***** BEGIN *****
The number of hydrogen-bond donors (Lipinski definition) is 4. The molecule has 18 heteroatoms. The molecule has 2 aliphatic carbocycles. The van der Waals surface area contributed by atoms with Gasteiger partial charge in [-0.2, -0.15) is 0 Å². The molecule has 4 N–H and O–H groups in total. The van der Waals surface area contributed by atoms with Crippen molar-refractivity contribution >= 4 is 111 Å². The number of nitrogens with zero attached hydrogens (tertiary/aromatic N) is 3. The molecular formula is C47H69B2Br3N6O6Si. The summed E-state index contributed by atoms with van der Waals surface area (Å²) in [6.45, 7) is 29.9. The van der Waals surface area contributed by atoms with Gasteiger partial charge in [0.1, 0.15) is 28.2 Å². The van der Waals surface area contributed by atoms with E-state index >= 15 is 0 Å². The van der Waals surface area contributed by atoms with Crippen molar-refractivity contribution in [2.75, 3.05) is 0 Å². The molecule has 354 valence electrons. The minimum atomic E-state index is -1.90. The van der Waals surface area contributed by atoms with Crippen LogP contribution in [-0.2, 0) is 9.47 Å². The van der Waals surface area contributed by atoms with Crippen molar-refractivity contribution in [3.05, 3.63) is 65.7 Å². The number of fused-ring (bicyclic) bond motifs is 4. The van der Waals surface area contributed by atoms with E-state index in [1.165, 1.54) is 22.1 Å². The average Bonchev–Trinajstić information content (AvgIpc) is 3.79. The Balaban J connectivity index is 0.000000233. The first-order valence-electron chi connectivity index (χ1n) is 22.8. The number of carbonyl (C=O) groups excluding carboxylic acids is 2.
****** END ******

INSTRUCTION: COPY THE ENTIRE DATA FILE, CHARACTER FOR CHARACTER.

The number of hydrogen-bond donors (Lipinski definition) is 4. The molecule has 18 heteroatoms. The molecule has 2 aliphatic carbocycles. The van der Waals surface area contributed by atoms with Gasteiger partial charge in [-0.2, -0.15) is 0 Å². The molecule has 4 N–H and O–H groups in total. The van der Waals surface area contributed by atoms with Crippen molar-refractivity contribution >= 4 is 111 Å². The number of nitrogens with zero attached hydrogens (tertiary/aromatic N) is 3. The molecular formula is C47H69B2Br3N6O6Si. The summed E-state index contributed by atoms with van der Waals surface area (Å²) in [6.45, 7) is 29.9. The van der Waals surface area contributed by atoms with Gasteiger partial charge in [0.1, 0.15) is 28.2 Å². The van der Waals surface area contributed by atoms with E-state index >= 15 is 0 Å². The van der Waals surface area contributed by atoms with Crippen molar-refractivity contribution in [2.75, 3.05) is 0 Å². The molecule has 354 valence electrons. The minimum atomic E-state index is -1.90. The van der Waals surface area contributed by atoms with Crippen LogP contribution in [-0.2, 0) is 9.47 Å². The van der Waals surface area contributed by atoms with Crippen molar-refractivity contribution in [3.05, 3.63) is 65.7 Å². The number of fused-ring (bicyclic) bond motifs is 4. The van der Waals surface area contributed by atoms with E-state index in [1.165, 1.54) is 22.1 Å². The average Bonchev–Trinajstić information content (AvgIpc) is 3.79. The Balaban J connectivity index is 0.000000233. The first-order valence-electron chi connectivity index (χ1n) is 22.8. The number of carbonyl (C=O) groups excluding carboxylic acids is 2.